Is this filter a BPF? $$\dfrac{z}{z-a}$$

where $a$ is some complex number?

If we put a pole somewhere on the unit circle it will emphasise a certain frequency, is that right?


1 Answer 1


Yes, if you put a pole approaching the unit circle (but not on the unit circle, as this will create an unstable filter) , you will have a bandpass. The center frequency of this bandpass filter depends on how many radians along the unit circle where you have placed the pole (the pole's 'degree').

Moving counter-clockwise from zero will give you an increasing center frequency of the bandpass filter.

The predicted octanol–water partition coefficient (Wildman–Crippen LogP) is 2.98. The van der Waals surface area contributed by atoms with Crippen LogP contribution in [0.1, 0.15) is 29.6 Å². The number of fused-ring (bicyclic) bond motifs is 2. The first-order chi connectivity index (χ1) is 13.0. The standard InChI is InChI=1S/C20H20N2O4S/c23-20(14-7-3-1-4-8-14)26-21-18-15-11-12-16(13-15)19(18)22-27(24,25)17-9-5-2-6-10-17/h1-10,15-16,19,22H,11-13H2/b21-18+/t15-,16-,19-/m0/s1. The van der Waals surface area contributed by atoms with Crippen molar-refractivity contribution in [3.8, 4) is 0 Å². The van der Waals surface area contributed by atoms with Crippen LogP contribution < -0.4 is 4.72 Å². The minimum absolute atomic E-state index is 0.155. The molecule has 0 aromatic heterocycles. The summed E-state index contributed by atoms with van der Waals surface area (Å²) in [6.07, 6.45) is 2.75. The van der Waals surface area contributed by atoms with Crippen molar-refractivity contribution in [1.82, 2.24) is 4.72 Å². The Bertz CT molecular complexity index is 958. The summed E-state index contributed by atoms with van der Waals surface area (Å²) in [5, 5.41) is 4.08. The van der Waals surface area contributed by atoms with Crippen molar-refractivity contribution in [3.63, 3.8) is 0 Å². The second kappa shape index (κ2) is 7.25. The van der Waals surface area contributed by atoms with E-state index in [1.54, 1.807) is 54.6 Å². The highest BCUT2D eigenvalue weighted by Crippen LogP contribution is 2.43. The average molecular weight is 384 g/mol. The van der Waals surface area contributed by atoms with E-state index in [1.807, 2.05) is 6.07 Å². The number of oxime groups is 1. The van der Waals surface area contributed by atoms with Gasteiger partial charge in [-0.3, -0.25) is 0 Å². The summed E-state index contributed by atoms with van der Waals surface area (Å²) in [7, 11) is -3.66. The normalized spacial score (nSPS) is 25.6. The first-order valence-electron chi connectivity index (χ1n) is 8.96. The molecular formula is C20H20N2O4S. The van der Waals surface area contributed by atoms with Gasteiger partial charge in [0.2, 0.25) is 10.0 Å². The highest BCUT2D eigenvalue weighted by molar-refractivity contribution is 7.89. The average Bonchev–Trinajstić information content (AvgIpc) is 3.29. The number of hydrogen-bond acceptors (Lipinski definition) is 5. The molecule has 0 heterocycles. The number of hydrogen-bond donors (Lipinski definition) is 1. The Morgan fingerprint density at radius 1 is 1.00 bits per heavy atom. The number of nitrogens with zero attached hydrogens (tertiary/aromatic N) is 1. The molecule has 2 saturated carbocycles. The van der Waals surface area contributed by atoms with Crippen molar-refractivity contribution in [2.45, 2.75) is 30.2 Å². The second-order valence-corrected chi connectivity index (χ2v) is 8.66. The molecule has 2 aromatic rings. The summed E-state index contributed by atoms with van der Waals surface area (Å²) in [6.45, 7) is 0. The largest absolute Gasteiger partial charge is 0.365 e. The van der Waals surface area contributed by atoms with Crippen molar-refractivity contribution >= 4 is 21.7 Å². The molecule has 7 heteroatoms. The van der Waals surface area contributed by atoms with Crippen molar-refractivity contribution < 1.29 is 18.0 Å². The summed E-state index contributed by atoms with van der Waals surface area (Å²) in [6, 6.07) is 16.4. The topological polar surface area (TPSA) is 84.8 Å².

Once you start moving towards zero on the Z-plane and away from the unit circle, you will decrease the sharpness Q and consequently increase the bandwidth.

  • 1
    $\begingroup$ If you have a pole on the unit circle you have infinite Q and an unstable filter. So it's not really useful as a bandpass filter. $\endgroup$
    – Matt L.
    May 16, 2015 at 19:10
  • $\begingroup$ Good point, will edit $\endgroup$
    – panthyon
    May 16, 2015 at 19:27
  • 1
    $\begingroup$ also, keep in mind that with purely real coefficients you can't do a 1st-order BPF. so you really need two of these with complex conjugate a to do this for real. and then it will be 2nd-order. $\endgroup$ May 16, 2015 at 22:35

Your Answer

By clicking “Post Your Answer”, you agree to our terms of service and acknowledge you have read our privacy policy.

Not the answer you're looking for? Browse other questions tagged or ask your own question.